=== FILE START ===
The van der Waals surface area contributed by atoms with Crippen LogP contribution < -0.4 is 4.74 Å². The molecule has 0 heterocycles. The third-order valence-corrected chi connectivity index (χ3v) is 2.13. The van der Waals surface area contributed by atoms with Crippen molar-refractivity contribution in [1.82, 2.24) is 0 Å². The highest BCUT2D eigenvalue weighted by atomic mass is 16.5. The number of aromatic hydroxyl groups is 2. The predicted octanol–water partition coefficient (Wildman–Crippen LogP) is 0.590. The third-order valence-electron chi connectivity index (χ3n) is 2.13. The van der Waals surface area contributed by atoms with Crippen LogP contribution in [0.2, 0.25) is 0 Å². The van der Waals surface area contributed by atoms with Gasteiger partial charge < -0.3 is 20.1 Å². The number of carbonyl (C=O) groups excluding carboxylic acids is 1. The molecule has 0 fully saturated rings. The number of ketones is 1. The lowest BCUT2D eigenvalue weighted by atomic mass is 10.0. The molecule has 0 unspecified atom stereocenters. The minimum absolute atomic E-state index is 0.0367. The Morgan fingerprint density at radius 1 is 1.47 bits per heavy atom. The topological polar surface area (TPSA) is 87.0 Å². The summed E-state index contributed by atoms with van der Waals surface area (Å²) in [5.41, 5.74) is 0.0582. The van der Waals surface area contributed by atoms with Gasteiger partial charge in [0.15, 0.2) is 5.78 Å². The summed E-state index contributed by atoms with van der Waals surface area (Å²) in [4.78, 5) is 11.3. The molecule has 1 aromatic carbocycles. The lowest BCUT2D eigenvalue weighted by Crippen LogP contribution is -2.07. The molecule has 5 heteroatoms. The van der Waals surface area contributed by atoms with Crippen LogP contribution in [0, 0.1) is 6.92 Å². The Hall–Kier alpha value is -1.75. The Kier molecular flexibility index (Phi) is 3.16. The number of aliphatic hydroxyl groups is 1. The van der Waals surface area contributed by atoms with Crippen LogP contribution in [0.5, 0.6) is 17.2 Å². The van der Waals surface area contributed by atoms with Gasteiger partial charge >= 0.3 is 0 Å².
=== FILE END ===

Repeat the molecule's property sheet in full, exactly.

The van der Waals surface area contributed by atoms with Crippen LogP contribution < -0.4 is 4.74 Å². The molecule has 0 heterocycles. The third-order valence-corrected chi connectivity index (χ3v) is 2.13. The van der Waals surface area contributed by atoms with Crippen molar-refractivity contribution in [1.82, 2.24) is 0 Å². The highest BCUT2D eigenvalue weighted by atomic mass is 16.5. The number of aromatic hydroxyl groups is 2. The predicted octanol–water partition coefficient (Wildman–Crippen LogP) is 0.590. The third-order valence-electron chi connectivity index (χ3n) is 2.13. The van der Waals surface area contributed by atoms with Crippen LogP contribution in [0.2, 0.25) is 0 Å². The van der Waals surface area contributed by atoms with Gasteiger partial charge < -0.3 is 20.1 Å². The number of carbonyl (C=O) groups excluding carboxylic acids is 1. The molecule has 0 fully saturated rings. The number of ketones is 1. The lowest BCUT2D eigenvalue weighted by atomic mass is 10.0. The molecule has 0 unspecified atom stereocenters. The minimum absolute atomic E-state index is 0.0367. The Morgan fingerprint density at radius 1 is 1.47 bits per heavy atom. The topological polar surface area (TPSA) is 87.0 Å². The summed E-state index contributed by atoms with van der Waals surface area (Å²) in [5.41, 5.74) is 0.0582. The van der Waals surface area contributed by atoms with Gasteiger partial charge in [0.15, 0.2) is 5.78 Å². The summed E-state index contributed by atoms with van der Waals surface area (Å²) in [4.78, 5) is 11.3. The molecule has 1 aromatic carbocycles. The lowest BCUT2D eigenvalue weighted by Crippen LogP contribution is -2.07. The molecule has 5 heteroatoms. The van der Waals surface area contributed by atoms with Crippen LogP contribution in [0, 0.1) is 6.92 Å². The Hall–Kier alpha value is -1.75. The Kier molecular flexibility index (Phi) is 3.16. The number of aliphatic hydroxyl groups is 1. The van der Waals surface area contributed by atoms with Crippen LogP contribution in [0.5, 0.6) is 17.2 Å². The van der Waals surface area contributed by atoms with Gasteiger partial charge >= 0.3 is 0 Å².